a) applying a base material such as irreversible hydrocolloid to the object, the base material being one that can be applied in a semi-liquid state and one which will harden to a gel like consistency in a short period of time;
b) applying bonding patches of fibrous material to the base material while the base material is in its semiliquid state;
c) applying plaster of paris strips to the base material, the plaster of paris strips being wetted to activate the hardening component of the strips so that the plaster of paris strips will form a support portion of the mold and bond to the base material by impregnating the fibrous material of the patches so that the fibers of the patches become embedded in both the base material and the plaster of paris strips;
d) allowing the plaster of paris strips to harden.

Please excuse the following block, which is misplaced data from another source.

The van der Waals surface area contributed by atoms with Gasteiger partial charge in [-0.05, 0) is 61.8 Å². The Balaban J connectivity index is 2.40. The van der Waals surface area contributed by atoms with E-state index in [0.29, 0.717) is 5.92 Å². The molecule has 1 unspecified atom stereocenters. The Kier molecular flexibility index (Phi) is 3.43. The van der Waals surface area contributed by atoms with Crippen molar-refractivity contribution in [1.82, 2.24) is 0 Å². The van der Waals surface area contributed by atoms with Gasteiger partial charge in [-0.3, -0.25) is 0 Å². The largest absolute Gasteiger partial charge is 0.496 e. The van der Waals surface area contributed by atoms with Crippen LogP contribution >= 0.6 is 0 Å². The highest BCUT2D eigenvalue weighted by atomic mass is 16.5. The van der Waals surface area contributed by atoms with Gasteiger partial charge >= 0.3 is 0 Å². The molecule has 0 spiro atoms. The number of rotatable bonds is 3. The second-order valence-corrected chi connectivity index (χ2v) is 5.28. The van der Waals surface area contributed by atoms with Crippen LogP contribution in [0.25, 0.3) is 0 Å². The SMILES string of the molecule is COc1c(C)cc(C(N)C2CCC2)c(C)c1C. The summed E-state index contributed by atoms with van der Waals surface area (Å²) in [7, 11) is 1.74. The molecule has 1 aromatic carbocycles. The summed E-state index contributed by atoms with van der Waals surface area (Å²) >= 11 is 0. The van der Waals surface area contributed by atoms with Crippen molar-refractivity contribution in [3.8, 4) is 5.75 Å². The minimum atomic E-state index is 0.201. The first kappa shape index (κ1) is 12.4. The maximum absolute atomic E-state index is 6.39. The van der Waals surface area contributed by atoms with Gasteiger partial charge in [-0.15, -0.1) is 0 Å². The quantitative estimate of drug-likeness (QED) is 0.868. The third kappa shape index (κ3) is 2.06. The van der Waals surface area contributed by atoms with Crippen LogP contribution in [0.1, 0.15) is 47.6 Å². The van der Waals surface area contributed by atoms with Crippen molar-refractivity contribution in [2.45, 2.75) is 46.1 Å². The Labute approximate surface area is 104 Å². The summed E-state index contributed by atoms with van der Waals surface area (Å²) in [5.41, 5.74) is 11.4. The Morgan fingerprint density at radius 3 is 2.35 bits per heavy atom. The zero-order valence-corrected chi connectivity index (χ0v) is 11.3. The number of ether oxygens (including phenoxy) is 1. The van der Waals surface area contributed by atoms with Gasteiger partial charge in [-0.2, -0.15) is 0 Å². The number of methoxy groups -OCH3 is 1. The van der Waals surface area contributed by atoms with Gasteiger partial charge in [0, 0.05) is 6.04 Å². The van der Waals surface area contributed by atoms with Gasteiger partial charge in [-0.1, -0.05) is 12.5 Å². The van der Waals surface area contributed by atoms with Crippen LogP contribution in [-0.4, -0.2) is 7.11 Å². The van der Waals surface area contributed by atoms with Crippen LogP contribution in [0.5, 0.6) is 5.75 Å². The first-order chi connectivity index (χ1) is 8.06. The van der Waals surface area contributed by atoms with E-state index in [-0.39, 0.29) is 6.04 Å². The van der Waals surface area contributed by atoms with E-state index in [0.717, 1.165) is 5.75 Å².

B) removing the mold from the object;
C) filling the mold with a casting material such as gypsum stone which is poured into the mold in a liquified form and which will harden in a short period of time to form a permanent duplicate of the object;
D) allowing the casting material to harden, and;
E) separating the mold from the hardened casting material.
2. The method described in claim 1 wherein the object is the face of a human model.
3. The method described in claim 2 wherein openings are created in the base material and plaster of paris at either the nostrils or the mouth of the model to allow the model to breathe during the process, and wherein the openings so formed in the mold are covered during the process of filing the mold with the impression material.
Description
BACKGROUND OF THE INVENTION